Small rural service town beside the Hunter River
The district about Aberdeen was once occupied by the Wanaruah people. Because few written records of Aboriginal Australia were kept it is difficult to make firm assertions about their lifestyle in pre-colonial Australia. However, it is known that the Wanaruah had trade and ceremonial links with the Kamilaroi people who may also have occupied the area.
The Wanaruah favoured goannas as a food source, covering larger animals in hot ashes and stuffing them with grass. They also adopted burning off practices as the new shoots which emerged after fire attracted kangaroos which they surrounded and killed with clubs and spears (du-rane) barbed with sharp stones. They also used stone axes (mogo) made of hard volcanic rock bound to a wooden handle. Another food source was lerp, a sweet, edible waxy secretion found on eucalyptus leaves and produced by the young of the psyllid (an insect) for protection. Lacerations were covered with wet clay or chewed eucalyptus leaves. As ironbark is slow to burn it was used as a transportable fire-stick while stringybark was used to make a twine employed in fishing and basket-making.
Government surveyor Henry Dangar, a central figure in the European investigation of the upper Hunter, camped here, by the river, in August 1824 during his first exploration of the district. He crossed the river, discovering Dart Brook and Kingdon Ponds (two tributaries) just to the north-west of the present townsite.
Later that year he returned and pursued Dart Brook to its source in the Liverpool Range but was attacked by the Geaweagal clan of the Wanaruah people west of present-day Murrurundi and returned to Sydney. After submitting a favourable report on the 'rich alluvial land' adjacent the two creeks he was back in a week with prospective settlers in tow.
In 1823, British MP, Thomas MacQueen, read a favourable report on the colony's rural prospects. An advocate of transporting both capital and skilled workmen to the colony he invested in his own principles in 1825, sending to Australia stock, machinery, supplies, artisans, their families and overseer Peter McIntyre who chose the land around Aberdeen, naming MacQueen's estate Segenhoe after MacQueen's birthplace (Segenhoe Manor in Bedfordshire) and his own property Blairmore. However his claims conflicted with those of Dangar, whom McIntyre accused of improper and corrupt practices, thereby securing his suspension.
Segenhoe was a large property employing about 100 convicts. Being, at the time, near the northern edge of European settlement, it was used, in the 1820s, as a base for explorers such as Thomas Mitchell, Edmund Kennedy and Allan Cunningham. The latter followed Dangar's route north from Dart Brook in 1827 and went on to 'discover' the Darling Downs and the overland route to the penal colony at Moreton Bay (the future site of Brisbane).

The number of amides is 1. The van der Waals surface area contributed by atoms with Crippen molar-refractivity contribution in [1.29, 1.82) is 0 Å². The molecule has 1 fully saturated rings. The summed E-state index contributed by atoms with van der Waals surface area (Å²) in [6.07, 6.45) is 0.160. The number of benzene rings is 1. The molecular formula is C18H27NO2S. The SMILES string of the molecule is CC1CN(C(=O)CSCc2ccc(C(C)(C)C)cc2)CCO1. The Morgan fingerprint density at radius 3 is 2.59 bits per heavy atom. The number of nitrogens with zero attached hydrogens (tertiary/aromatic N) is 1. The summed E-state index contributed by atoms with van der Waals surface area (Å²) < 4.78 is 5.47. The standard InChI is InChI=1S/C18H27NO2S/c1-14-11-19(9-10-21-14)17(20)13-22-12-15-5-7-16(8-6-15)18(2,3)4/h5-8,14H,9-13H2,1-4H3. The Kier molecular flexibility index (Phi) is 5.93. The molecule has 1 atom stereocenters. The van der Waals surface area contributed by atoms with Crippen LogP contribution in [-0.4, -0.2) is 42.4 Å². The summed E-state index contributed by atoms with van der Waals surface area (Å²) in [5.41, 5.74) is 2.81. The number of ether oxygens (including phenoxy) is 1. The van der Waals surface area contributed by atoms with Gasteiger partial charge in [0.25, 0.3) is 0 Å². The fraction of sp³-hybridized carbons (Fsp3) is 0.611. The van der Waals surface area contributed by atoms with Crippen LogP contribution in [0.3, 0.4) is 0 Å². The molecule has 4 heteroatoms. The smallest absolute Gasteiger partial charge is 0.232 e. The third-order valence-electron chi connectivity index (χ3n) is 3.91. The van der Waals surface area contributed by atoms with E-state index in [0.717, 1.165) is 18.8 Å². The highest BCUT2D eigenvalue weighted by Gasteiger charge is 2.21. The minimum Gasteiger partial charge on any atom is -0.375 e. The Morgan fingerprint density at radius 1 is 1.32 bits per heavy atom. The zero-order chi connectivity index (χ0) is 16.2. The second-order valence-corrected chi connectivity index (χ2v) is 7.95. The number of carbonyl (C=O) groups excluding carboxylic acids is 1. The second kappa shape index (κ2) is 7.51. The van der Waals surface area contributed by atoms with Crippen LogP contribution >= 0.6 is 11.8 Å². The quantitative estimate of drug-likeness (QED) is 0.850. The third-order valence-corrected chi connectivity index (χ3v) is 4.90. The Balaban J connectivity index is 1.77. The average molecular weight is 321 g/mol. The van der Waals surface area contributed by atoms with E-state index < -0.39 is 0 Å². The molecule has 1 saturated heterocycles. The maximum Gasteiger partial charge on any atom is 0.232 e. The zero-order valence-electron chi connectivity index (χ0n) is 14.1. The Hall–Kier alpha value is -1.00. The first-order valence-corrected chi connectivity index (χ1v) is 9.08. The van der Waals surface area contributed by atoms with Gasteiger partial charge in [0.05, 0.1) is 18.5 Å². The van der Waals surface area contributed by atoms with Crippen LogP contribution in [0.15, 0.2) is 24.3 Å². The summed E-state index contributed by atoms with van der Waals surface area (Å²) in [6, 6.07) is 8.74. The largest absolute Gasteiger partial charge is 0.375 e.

When MacQueens' financial situation in England declined he moved to Australia, living at Segenhoe from 1834 to 1838. The value of his property was inflated when he persuaded the government to lay out the township of Aberdeen in 1838 by the river crossing. The town was named after MacQueen's friend George Gordon, 4th Earl of Aberdeen. The name also reflects the preponderance of Scottish landowners who took up the early grants.
By 1840 an inn and a mill existed beside the river (both still exist). Residents from Murrurundi transported their grain to this site in the early days. There were 27 recorded residents in 1851 and by 1866 there were two churches, a post office, a lock-up, a school, three inns, some shops and a steam-driven mill. The railway arrived from Muswellbrook in 1870. In 1881 the population was recorded as being 36.
Meat processing became the staple of the town when the Australian Meat Cutting and Freezing Company set up shop in 1892. The exportation of frozen mutton commenced that year via the port of Newcastle. By 1894, 200 men were employed by the works.
Meat processing is still the basis of the local economy with an abattoir, chilling and freezing works and tannery still in operation. Dairying, wheat, lucerne, horse studs, cattle and sheep also contribute to the local economy. There are coal reserves in the district but they are not currently being exploited.